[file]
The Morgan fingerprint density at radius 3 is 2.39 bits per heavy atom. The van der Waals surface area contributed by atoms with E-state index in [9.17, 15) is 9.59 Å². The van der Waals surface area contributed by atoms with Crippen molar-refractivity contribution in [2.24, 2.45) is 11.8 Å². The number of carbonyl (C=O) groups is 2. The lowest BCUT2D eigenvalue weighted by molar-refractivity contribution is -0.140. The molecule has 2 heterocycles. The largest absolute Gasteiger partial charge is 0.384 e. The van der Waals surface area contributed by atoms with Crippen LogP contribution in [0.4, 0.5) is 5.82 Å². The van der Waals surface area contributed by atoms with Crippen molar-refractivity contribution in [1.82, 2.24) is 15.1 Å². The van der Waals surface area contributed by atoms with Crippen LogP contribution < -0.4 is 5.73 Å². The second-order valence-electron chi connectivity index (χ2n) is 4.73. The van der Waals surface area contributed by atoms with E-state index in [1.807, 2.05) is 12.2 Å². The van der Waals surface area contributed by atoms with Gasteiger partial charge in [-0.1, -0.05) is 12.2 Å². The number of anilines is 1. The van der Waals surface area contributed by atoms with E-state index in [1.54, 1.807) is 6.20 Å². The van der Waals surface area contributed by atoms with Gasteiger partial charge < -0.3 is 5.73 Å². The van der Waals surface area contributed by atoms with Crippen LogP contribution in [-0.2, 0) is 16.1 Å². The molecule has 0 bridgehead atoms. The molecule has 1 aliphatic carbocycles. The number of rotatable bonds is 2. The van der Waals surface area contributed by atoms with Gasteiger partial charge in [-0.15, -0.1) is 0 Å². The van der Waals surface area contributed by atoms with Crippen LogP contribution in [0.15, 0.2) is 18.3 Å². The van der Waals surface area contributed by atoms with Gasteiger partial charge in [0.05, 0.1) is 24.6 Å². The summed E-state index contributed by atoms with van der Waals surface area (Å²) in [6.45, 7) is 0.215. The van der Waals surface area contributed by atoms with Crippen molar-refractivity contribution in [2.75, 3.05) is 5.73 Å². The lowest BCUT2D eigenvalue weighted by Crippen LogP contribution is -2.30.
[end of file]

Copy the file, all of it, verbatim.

The Morgan fingerprint density at radius 3 is 2.39 bits per heavy atom. The van der Waals surface area contributed by atoms with E-state index in [9.17, 15) is 9.59 Å². The van der Waals surface area contributed by atoms with Crippen molar-refractivity contribution in [2.24, 2.45) is 11.8 Å². The number of carbonyl (C=O) groups is 2. The lowest BCUT2D eigenvalue weighted by molar-refractivity contribution is -0.140. The molecule has 2 heterocycles. The largest absolute Gasteiger partial charge is 0.384 e. The van der Waals surface area contributed by atoms with Crippen LogP contribution in [0.4, 0.5) is 5.82 Å². The van der Waals surface area contributed by atoms with Crippen molar-refractivity contribution in [1.82, 2.24) is 15.1 Å². The van der Waals surface area contributed by atoms with Crippen LogP contribution < -0.4 is 5.73 Å². The second-order valence-electron chi connectivity index (χ2n) is 4.73. The van der Waals surface area contributed by atoms with E-state index in [1.807, 2.05) is 12.2 Å². The van der Waals surface area contributed by atoms with Gasteiger partial charge in [-0.1, -0.05) is 12.2 Å². The number of anilines is 1. The van der Waals surface area contributed by atoms with E-state index in [1.54, 1.807) is 6.20 Å². The van der Waals surface area contributed by atoms with Gasteiger partial charge < -0.3 is 5.73 Å². The van der Waals surface area contributed by atoms with Crippen LogP contribution in [-0.2, 0) is 16.1 Å². The molecule has 0 bridgehead atoms. The molecule has 1 aliphatic carbocycles. The number of rotatable bonds is 2. The van der Waals surface area contributed by atoms with Gasteiger partial charge in [-0.15, -0.1) is 0 Å². The van der Waals surface area contributed by atoms with Crippen LogP contribution in [0.15, 0.2) is 18.3 Å². The van der Waals surface area contributed by atoms with Gasteiger partial charge in [0.05, 0.1) is 24.6 Å². The summed E-state index contributed by atoms with van der Waals surface area (Å²) in [6.45, 7) is 0.215. The van der Waals surface area contributed by atoms with Crippen molar-refractivity contribution in [2.75, 3.05) is 5.73 Å². The lowest BCUT2D eigenvalue weighted by Crippen LogP contribution is -2.30.